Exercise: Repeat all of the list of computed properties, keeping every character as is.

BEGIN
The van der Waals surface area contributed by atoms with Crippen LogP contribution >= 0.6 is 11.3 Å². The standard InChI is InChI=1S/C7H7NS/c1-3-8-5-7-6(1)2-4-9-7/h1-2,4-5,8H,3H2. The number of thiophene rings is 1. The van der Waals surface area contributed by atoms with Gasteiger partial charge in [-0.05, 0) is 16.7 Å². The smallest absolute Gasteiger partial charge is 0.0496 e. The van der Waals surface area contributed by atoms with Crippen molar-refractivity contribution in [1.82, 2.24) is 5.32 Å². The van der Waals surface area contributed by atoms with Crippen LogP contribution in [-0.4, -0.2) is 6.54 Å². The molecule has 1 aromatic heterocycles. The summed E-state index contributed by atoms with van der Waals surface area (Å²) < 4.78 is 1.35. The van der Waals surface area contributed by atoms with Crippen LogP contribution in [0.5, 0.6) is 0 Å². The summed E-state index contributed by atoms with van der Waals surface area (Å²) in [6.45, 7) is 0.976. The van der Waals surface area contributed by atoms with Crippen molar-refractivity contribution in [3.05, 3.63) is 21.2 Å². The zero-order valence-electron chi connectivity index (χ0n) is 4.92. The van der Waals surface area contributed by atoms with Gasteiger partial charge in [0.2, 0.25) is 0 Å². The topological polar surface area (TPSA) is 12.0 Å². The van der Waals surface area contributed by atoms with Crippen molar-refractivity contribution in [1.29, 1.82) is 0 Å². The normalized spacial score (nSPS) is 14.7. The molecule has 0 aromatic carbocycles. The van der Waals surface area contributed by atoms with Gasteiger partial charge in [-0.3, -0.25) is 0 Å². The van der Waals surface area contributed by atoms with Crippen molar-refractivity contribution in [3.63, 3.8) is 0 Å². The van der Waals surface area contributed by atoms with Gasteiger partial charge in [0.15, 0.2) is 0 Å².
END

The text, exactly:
The van der Waals surface area contributed by atoms with Crippen LogP contribution >= 0.6 is 11.3 Å². The standard InChI is InChI=1S/C7H7NS/c1-3-8-5-7-6(1)2-4-9-7/h1-2,4-5,8H,3H2. The number of thiophene rings is 1. The van der Waals surface area contributed by atoms with Gasteiger partial charge in [-0.05, 0) is 16.7 Å². The smallest absolute Gasteiger partial charge is 0.0496 e. The van der Waals surface area contributed by atoms with Crippen molar-refractivity contribution in [1.82, 2.24) is 5.32 Å². The van der Waals surface area contributed by atoms with Crippen LogP contribution in [-0.4, -0.2) is 6.54 Å². The molecule has 1 aromatic heterocycles. The summed E-state index contributed by atoms with van der Waals surface area (Å²) < 4.78 is 1.35. The van der Waals surface area contributed by atoms with Crippen LogP contribution in [0.5, 0.6) is 0 Å². The summed E-state index contributed by atoms with van der Waals surface area (Å²) in [6.45, 7) is 0.976. The van der Waals surface area contributed by atoms with Crippen molar-refractivity contribution in [3.05, 3.63) is 21.2 Å². The zero-order valence-electron chi connectivity index (χ0n) is 4.92. The van der Waals surface area contributed by atoms with Gasteiger partial charge in [0.2, 0.25) is 0 Å². The topological polar surface area (TPSA) is 12.0 Å². The van der Waals surface area contributed by atoms with Crippen molar-refractivity contribution in [1.29, 1.82) is 0 Å². The normalized spacial score (nSPS) is 14.7. The molecule has 0 aromatic carbocycles. The van der Waals surface area contributed by atoms with Gasteiger partial charge in [-0.3, -0.25) is 0 Å². The van der Waals surface area contributed by atoms with Crippen molar-refractivity contribution in [3.63, 3.8) is 0 Å². The van der Waals surface area contributed by atoms with Gasteiger partial charge in [0.15, 0.2) is 0 Å².